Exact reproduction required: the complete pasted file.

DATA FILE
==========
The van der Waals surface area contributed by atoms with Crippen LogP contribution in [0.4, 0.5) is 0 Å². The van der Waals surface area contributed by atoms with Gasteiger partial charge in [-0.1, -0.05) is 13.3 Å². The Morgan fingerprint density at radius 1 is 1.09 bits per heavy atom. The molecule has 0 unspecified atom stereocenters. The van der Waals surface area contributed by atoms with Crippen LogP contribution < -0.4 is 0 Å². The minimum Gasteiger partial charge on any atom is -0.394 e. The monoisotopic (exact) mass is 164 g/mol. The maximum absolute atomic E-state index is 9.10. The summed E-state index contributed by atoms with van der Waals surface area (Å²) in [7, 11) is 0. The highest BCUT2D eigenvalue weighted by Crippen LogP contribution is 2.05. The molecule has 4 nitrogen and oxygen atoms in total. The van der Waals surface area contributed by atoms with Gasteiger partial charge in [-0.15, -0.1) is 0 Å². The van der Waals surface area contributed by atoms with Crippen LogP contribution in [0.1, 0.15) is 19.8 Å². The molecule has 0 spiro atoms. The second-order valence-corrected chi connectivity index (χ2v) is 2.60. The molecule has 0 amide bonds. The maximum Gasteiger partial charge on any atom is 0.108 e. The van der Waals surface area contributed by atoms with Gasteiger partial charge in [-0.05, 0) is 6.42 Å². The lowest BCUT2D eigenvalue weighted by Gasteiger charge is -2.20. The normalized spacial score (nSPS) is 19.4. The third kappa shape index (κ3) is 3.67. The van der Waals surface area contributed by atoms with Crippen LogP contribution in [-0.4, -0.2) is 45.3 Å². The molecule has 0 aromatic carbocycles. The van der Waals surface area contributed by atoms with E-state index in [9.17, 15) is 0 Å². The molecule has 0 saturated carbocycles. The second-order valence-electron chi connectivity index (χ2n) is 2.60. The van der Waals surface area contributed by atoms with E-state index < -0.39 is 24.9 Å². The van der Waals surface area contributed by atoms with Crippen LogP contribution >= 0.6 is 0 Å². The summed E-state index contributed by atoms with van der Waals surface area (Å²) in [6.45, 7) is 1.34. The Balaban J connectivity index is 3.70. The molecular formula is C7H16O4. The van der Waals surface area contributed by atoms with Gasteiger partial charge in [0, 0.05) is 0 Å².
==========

The van der Waals surface area contributed by atoms with Crippen LogP contribution in [0.4, 0.5) is 0 Å². The van der Waals surface area contributed by atoms with Gasteiger partial charge in [-0.1, -0.05) is 13.3 Å². The Morgan fingerprint density at radius 1 is 1.09 bits per heavy atom. The molecule has 0 unspecified atom stereocenters. The van der Waals surface area contributed by atoms with Crippen LogP contribution < -0.4 is 0 Å². The minimum Gasteiger partial charge on any atom is -0.394 e. The monoisotopic (exact) mass is 164 g/mol. The maximum absolute atomic E-state index is 9.10. The summed E-state index contributed by atoms with van der Waals surface area (Å²) in [7, 11) is 0. The highest BCUT2D eigenvalue weighted by Crippen LogP contribution is 2.05. The molecule has 4 nitrogen and oxygen atoms in total. The van der Waals surface area contributed by atoms with Gasteiger partial charge in [-0.15, -0.1) is 0 Å². The van der Waals surface area contributed by atoms with Crippen LogP contribution in [0.1, 0.15) is 19.8 Å². The molecule has 0 spiro atoms. The second-order valence-corrected chi connectivity index (χ2v) is 2.60. The molecule has 0 amide bonds. The maximum Gasteiger partial charge on any atom is 0.108 e. The van der Waals surface area contributed by atoms with Gasteiger partial charge in [-0.05, 0) is 6.42 Å². The lowest BCUT2D eigenvalue weighted by Gasteiger charge is -2.20. The normalized spacial score (nSPS) is 19.4. The third kappa shape index (κ3) is 3.67. The van der Waals surface area contributed by atoms with Crippen LogP contribution in [-0.4, -0.2) is 45.3 Å². The molecule has 0 aromatic carbocycles. The van der Waals surface area contributed by atoms with E-state index in [9.17, 15) is 0 Å². The molecule has 0 saturated carbocycles. The second-order valence-electron chi connectivity index (χ2n) is 2.60. The van der Waals surface area contributed by atoms with E-state index < -0.39 is 24.9 Å². The van der Waals surface area contributed by atoms with Crippen LogP contribution >= 0.6 is 0 Å². The summed E-state index contributed by atoms with van der Waals surface area (Å²) in [6.45, 7) is 1.34. The Balaban J connectivity index is 3.70. The molecular formula is C7H16O4. The van der Waals surface area contributed by atoms with Gasteiger partial charge in [0, 0.05) is 0 Å².